How The US Senate Could Stall Or Defeat The AHCA
The American Health Care Act has passed the House in the biggest move yet by the GOP to repeal the Affordable Care Act. The party that the White House threw in the Rose Garden yesterday was premature. The AHCA still has one massive roadblock: the United States Senate.
The Razor’s Edge
A 217–213 vote in the House gets the job done, but it doesn’t account for the doubts that still stand in the Senate. With a razor thin majority in the Senate, the GOP can only have two defections. The same legislation that was labeled consensus building in the House can turn into a divisive mess in the Senate.
The House GOP managed to steal victory from the clutches of defeat on this legislation. The far-right wing of their caucus had no intention of voting for this legislation, and that would have doomed the bill. It only survived due to some intense 11th hour finagling that isn’t as likely to fly in the Senate. The same concerns are likely to reappear, and many Senators have already voiced dissatisfaction with the new legislation.
Now that the House has passed a bill, it’s on the Senate to get to work. That shifts the battlefield of public opinion squarely into their chamber, and moderate Republicans will not appreciate that.
The Conservative Backlash
Steering the bill up the middle will not make conservatives like Ted Cruz, Rand Paul, or Mike Lee very happy. Convincing them to vote for a bill that has been guided to safe ground will be extremely difficult.
That leads to a clear solution that has been banging around in the minds of Senators and pundits alike: rewrite a Senate version of the bill. Where this becomes problematic is the House. They’ll have to vote on the Senate’s revised version of the AHCA, and it is likely to encounter massive opposition from the House Freedom Caucus.
Moderate members of the House will probably be singing the praises of this moderated approach soon because it gets them out of the jam of voting for the original legislation.
The ACHA cuts Medicaid by $800 billion and stops the expansion of the program in its tracks. Tens of millions will likely end up uninsured, but the Senate will not let these changes coast through to a final version of the bill.
The debate over protections for those with preexisting conditions in the House is to their version of the AHCA as Medicaid will be to the Senate version of the bill.
Medicaid protects upward of 70 million low income Americans, and Obamacare was a large part of the expansion of its coverage. Even conservative stalwarts like Tom Cotton have voiced concern about cuts that go this deep into the heart of the program’s ability to serve its purpose.
The House version of the AHCA allows states to decide whether or not insurance companies can charge people more for preexisting conditions. States will be required to establish high-risk pools. Those who will likely incur higher medical costs are forced into these pools which drastically disadvantage those who fall under the ever expanding new list of what now counts as a preexisting condition.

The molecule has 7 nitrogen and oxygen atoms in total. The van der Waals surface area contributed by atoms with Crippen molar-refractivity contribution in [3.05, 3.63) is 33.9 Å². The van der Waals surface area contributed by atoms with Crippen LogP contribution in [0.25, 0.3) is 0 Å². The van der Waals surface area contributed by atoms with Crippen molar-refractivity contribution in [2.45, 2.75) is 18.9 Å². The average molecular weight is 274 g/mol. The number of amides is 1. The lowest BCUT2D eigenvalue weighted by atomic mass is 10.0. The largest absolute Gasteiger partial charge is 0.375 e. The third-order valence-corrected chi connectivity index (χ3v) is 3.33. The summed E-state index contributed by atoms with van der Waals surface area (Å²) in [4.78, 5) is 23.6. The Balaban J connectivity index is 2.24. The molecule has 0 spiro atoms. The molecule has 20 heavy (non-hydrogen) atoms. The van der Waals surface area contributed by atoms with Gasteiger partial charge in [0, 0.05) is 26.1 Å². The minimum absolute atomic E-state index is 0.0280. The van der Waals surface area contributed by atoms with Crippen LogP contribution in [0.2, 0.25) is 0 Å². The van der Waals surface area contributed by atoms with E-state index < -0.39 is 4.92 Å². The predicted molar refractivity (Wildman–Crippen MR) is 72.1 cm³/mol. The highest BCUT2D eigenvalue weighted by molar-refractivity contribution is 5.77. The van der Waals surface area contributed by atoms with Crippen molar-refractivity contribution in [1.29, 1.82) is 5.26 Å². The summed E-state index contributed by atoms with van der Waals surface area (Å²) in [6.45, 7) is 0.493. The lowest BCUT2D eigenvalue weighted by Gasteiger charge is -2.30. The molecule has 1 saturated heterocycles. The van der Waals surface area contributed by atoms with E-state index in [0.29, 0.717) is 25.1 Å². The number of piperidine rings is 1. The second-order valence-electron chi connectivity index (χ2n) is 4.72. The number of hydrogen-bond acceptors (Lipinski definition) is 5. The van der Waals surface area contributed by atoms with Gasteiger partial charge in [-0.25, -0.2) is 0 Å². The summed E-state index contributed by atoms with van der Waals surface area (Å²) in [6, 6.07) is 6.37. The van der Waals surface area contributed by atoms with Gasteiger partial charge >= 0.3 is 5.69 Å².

The protections that Obamacare provides for those with preexisting conditions are massively popular across the country, and that makes them an electoral third rail in the magnitude of Social Security. Centrist Republican Senators are the most vulnerable if the changes to these protections are signed into law.
Many in the Senate worry that the ACHA will explode premiums and the new subsidies based on age will leave young Americans out in the cold and uninsured.
What’s the CBO say?
The original CBO report on the ACHA from March 2017 was lackluster at best. It’s anticipated that millions of Americans would lose health insurance under the ACHA.
“CBO and JCT estimate that, in 2018, 14 million more people would be uninsured under the legislation than under current law.”
Those numbers do not bode well for anyone who supported the legislation in the 2018 midterm elections. The most striking and salient details of the CBO markup come in its summary.
If you divide it out, for every American uninsured by 2026, the federal government will only save in the ballpark of $14,000.
These estimates are based on the original version of the legislation. The vote on this particular version of the bill was cancelled due to lack of support in the House. The new CBO estimates have yet to come out, but the old report should serve as a sturdy benchmark.
It’s ironic that the GOP pushed the new version of the AHCA through to a vote before the CBO score, because this is exactly what Speaker of the House Paul Ryan vehemently opposed during the drafting and passage of Obamacare in 2009 and 2010.
So what’s it all mean?
The Senate is not going to pass the House version of the AHCA in its entirety. Many aspects of it may remain intact, but even the impending Senate version of the bill is still likely to fail because of the political fallout tied to the risk of exploding premiums and essentially making coverage for those with preexisting conditions unaffordable.